Like the armour of a modern-day knight, the car is inseparable from 007. The DBS also features in the opening sequence of Quantum of Solace. Bond-Craig begins his revenge at the wheel of this powerful model in a chase that showcases the car’s performance. The agent has bonded forever with Aston Martin and continues his association, not to say partnership, in subsequent opuses.

The four Aston Martin models in the film Dying Can Wait (scheduled for release in April 2021).

No Time to Die features four Aston Martin models: the DB5, the Aston Martin V8 (similar to the one in the 1987 film The Living Daylights), the DBS Supperleggera (driven by the new female agent 00 Nomi) and the mid-engined Valhalla.

From rupture to return to tradition

Although Bond-Craig drives an Aston Martin, the staging of the product breaks with that of the previous films: the car is just a car, and for once it is not accompanied by innovative gadgets. It wasn’t until Skyfall that the head of MI6’s “Q” section, who supplied 007 with his famous gadgets, returned. Skyfall, the 50th anniversary of the franchise, sounds like a tribute to the saga: the film echoes the past while wiping the slate clean.

Nevertheless, it and the films that followed retained what had been achieved over the previous six years: a serious spirit and a dark tone, without denying the saga’s heritage. The film marks the return of some of the traditional elements – such as gimmicky product placements – that had disappeared from previous films starring Craig.

In the film, “Q” warns Bond – and the audience: “Perhaps you were expecting an explosive pen? They don’t make gadgets like that much these days…” However, the Aston Martin featured in Skyfall reveals its assets once more. Like the original in Goldfinger, it is equipped with two machine guns in the front bumper, tyre-piercing screws in the rear axles, an ejector seat for hostile passengers, a bullet-proof plate that rises up behind the rear window and a device that disperses slippery oil to lose a pursuing car. If the pen no longer explodes, the car (re)becomes a weapon like in the early days of James Bond.

In the final part of the film, Silva’s men blow up the legendary car, provoking 007’s almost irrational anger. To destroy his Aston Martin is to touch him to the core.

In the next film, Spectre, the DB5 is just a carcass before being refurbished in the workshop of “Q”. At the end of the story, Bond chooses to leave MI6 rather than Madeleine. Before bidding farewell with his new love on his arm, he picks up his 1964 Aston Martin, the “last thing” he needs. And the story between Aston Martin and 007 isn’t over, as Bond-Craig and his famous steed will be back again in No Time to Die.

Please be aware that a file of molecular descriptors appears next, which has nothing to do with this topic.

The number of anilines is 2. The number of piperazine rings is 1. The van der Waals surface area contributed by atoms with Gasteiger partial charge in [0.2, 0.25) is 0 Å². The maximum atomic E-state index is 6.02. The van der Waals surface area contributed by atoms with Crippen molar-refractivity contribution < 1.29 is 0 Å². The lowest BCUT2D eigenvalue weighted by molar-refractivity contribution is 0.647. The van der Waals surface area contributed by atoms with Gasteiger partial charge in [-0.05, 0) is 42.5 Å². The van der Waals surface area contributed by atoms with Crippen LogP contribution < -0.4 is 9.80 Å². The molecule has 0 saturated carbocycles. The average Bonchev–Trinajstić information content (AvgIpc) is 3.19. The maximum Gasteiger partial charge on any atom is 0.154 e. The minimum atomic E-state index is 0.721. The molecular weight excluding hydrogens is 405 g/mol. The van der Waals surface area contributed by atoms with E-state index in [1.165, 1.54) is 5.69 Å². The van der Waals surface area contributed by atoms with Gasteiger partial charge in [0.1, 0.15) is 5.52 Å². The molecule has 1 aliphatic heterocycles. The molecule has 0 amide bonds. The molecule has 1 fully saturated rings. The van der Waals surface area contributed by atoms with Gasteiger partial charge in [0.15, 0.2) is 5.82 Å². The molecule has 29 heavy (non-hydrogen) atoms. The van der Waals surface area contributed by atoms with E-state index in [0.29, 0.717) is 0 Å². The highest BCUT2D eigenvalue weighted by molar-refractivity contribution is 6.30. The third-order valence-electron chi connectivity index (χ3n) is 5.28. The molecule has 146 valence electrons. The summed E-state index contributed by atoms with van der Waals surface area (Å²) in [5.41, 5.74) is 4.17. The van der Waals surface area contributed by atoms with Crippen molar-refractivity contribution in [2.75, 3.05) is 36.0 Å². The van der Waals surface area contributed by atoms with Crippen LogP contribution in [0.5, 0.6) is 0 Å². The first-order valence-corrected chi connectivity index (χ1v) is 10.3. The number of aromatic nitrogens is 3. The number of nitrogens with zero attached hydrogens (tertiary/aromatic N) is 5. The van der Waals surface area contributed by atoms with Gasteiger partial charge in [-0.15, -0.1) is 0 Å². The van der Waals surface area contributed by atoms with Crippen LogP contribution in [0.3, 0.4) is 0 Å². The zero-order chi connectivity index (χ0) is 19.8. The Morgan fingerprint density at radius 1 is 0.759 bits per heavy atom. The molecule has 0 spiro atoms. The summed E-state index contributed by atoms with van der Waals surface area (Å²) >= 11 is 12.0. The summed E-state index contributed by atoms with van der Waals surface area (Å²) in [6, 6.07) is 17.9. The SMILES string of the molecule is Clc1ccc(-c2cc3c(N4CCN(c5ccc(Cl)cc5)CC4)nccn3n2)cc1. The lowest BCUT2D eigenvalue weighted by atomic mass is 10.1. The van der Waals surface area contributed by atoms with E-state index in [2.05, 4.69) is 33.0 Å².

The explosion that destroys the mythical Aston Martin DB5 in Skyfall.

The performative effect of product placement

The release of No Time to Die coincided with Aston Martin’s decision to resume production of the DB5 after more than 50 years. Twenty-five units were manufactured and each sold for 3 million euros. This is no ordinary DB5, but the DB5 of James Bond. Created in partnership with the films’ producers, EON Productions, the car is called the “DB5 Goldfinger Continuation” and features some of the gadgets used in the films: the smoke generator, rotating number plate holders, retractable bumpers and the telephone in the driver’s door.

Aston Martin relaunches production of James Bond’s DB5.

Aston Martin has built up a storytelling operation over several years by placing itself at the heart of the film saga. The brand blurs the boundaries between fiction and reality, between the identity of the actor and that of the character (as in the “Daniel Craig VS James Bond” commercial, produced by Heineken (United States, 2020), and between the fictional car and the one sold in dealerships.

The “DB5 Goldfinger Continuation” gives consumers the illusion of being a super agent or, failing that, a consumer-actor. The 007 films need the brand to immortalise the character. The brand needs the films to perpetuate its prestige and the fascination it inspires. James Bond and Aston Martin, or how product placement shapes an unbreakable alliance.